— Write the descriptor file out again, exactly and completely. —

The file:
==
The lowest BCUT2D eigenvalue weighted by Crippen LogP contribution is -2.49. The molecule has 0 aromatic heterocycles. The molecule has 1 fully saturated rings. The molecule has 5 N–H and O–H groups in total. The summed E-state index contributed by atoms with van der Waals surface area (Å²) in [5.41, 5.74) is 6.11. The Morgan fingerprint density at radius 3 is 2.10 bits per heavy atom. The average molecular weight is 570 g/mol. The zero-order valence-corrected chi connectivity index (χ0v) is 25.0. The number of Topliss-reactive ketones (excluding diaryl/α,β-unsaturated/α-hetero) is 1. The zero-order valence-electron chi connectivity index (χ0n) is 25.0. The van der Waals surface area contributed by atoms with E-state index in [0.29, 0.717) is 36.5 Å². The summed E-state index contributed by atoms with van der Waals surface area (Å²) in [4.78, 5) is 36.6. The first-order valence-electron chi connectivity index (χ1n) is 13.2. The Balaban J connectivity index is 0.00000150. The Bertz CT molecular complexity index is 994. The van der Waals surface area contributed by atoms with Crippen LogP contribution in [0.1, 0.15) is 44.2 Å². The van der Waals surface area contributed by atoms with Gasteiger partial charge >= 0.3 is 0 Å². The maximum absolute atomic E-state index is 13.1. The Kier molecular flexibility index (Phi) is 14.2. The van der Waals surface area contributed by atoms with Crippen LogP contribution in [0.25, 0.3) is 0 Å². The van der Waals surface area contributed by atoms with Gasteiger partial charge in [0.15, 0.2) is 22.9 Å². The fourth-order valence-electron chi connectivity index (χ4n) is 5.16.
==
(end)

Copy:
The lowest BCUT2D eigenvalue weighted by Crippen LogP contribution is -2.49. The molecule has 0 aromatic heterocycles. The molecule has 1 fully saturated rings. The molecule has 5 N–H and O–H groups in total. The summed E-state index contributed by atoms with van der Waals surface area (Å²) in [5.41, 5.74) is 6.11. The Morgan fingerprint density at radius 3 is 2.10 bits per heavy atom. The average molecular weight is 570 g/mol. The zero-order valence-corrected chi connectivity index (χ0v) is 25.0. The number of Topliss-reactive ketones (excluding diaryl/α,β-unsaturated/α-hetero) is 1. The zero-order valence-electron chi connectivity index (χ0n) is 25.0. The van der Waals surface area contributed by atoms with E-state index in [0.29, 0.717) is 36.5 Å². The summed E-state index contributed by atoms with van der Waals surface area (Å²) in [4.78, 5) is 36.6. The first-order valence-electron chi connectivity index (χ1n) is 13.2. The Balaban J connectivity index is 0.00000150. The Bertz CT molecular complexity index is 994. The van der Waals surface area contributed by atoms with Crippen LogP contribution in [0.1, 0.15) is 44.2 Å². The van der Waals surface area contributed by atoms with Gasteiger partial charge >= 0.3 is 0 Å². The maximum absolute atomic E-state index is 13.1. The Kier molecular flexibility index (Phi) is 14.2. The van der Waals surface area contributed by atoms with Crippen LogP contribution in [0.25, 0.3) is 0 Å². The van der Waals surface area contributed by atoms with Gasteiger partial charge in [0.15, 0.2) is 22.9 Å². The fourth-order valence-electron chi connectivity index (χ4n) is 5.16.